Alongside his work in Bahrain, Anne has worked with John Galliano since 2018 to redefine the brand identity of the Parisian fashion house, Maison Margiela – culminating with the remodelling of the label’s London store earlier this year. The curved gypsum walls and fabric-cast surfaces are evocative of both the studio’s signature feel, and of Margiela’s recent in-store presence. But, as Anne explained over Skype back in February, his work process is limited to neither the studio, nor Galliano’s vision for Margiela. Rather, he heralds the disappearing craftsmanship of specialists and family-led artisans. ‘For Margiela,’ he explains, ‘almost everything is produced in Italy. Around the time I started working in Bahrain, I started working a lot in Italy with small workshops that were specialists in the different materials I’m interested in.’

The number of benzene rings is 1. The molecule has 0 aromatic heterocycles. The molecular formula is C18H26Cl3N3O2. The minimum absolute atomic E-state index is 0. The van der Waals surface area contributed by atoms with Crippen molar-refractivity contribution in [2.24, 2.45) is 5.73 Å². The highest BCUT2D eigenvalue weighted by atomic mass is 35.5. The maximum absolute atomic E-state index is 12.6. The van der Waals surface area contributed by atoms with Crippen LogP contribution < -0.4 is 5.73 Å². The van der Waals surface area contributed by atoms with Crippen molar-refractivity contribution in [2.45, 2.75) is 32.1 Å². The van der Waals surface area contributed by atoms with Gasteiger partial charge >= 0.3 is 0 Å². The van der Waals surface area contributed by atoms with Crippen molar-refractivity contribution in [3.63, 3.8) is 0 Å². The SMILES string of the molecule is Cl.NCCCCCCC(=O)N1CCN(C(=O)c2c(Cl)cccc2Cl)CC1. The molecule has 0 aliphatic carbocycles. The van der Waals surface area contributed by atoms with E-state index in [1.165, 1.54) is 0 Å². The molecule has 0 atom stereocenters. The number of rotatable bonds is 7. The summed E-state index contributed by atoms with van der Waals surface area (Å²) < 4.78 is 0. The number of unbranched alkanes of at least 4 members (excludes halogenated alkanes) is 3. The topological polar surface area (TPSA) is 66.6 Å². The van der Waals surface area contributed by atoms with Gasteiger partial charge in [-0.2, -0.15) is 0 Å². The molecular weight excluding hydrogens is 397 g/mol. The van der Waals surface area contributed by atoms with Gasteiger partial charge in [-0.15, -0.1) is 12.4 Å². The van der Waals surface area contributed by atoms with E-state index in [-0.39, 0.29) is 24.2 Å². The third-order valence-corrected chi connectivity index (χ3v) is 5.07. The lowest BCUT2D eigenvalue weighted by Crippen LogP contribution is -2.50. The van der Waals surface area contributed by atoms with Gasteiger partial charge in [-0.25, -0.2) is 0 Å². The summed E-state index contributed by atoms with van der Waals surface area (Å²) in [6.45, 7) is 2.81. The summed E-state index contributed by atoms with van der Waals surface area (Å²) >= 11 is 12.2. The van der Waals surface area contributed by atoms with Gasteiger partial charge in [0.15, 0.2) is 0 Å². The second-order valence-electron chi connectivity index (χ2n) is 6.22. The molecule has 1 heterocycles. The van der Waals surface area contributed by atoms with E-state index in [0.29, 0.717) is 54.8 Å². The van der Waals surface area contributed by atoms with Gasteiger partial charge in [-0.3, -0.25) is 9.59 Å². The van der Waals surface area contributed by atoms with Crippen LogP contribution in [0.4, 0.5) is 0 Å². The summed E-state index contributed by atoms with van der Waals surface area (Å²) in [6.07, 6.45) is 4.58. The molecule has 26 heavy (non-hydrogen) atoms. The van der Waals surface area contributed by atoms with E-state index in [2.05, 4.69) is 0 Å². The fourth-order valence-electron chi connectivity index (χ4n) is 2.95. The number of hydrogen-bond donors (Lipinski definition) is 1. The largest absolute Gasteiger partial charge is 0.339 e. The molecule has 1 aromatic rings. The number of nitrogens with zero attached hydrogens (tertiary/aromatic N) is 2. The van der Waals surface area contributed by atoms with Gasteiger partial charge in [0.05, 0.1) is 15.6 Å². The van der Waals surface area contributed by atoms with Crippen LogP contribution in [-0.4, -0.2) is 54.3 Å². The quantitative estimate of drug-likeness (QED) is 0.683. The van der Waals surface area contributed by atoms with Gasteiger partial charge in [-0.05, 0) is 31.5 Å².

The gypsum casting that embodies Anne’s work with Margiela? It comes from a small company in Veneto; the profession almost died out, I’m told, because house molding is no longer en vogue. When Anne started working with the company, they had only two employees; they’ve since re-hired former collaborators. That’s not to say that irreparable damage hasn’t been done to artisanal craftsmanship though; despite enjoying something of a renaissance in recent years, Anne is quick to point out that ‘because of our lack of interest for a long time, these industries, which are often small family-based companies, have died out.’ The aluminium that features in the Green Corner building in Bahrain (2020), was cast at a foundry in the Netherlands, where their specialism allows for the experimental techniques that Studio Anne Holtrop employs.

Central to Anne’s design approach is an innate belief in the ‘gestures’ that define materials; the source of those very materials, and the ways in which they’re used to construct spaces and the architectural environment. And as our conversation below demonstrates, these are themes that inform Anne’s vision for the temporary, the interior and the exterior.

Does your practice take on different approaches depending on whether you’re creating something temporary versus a permanent?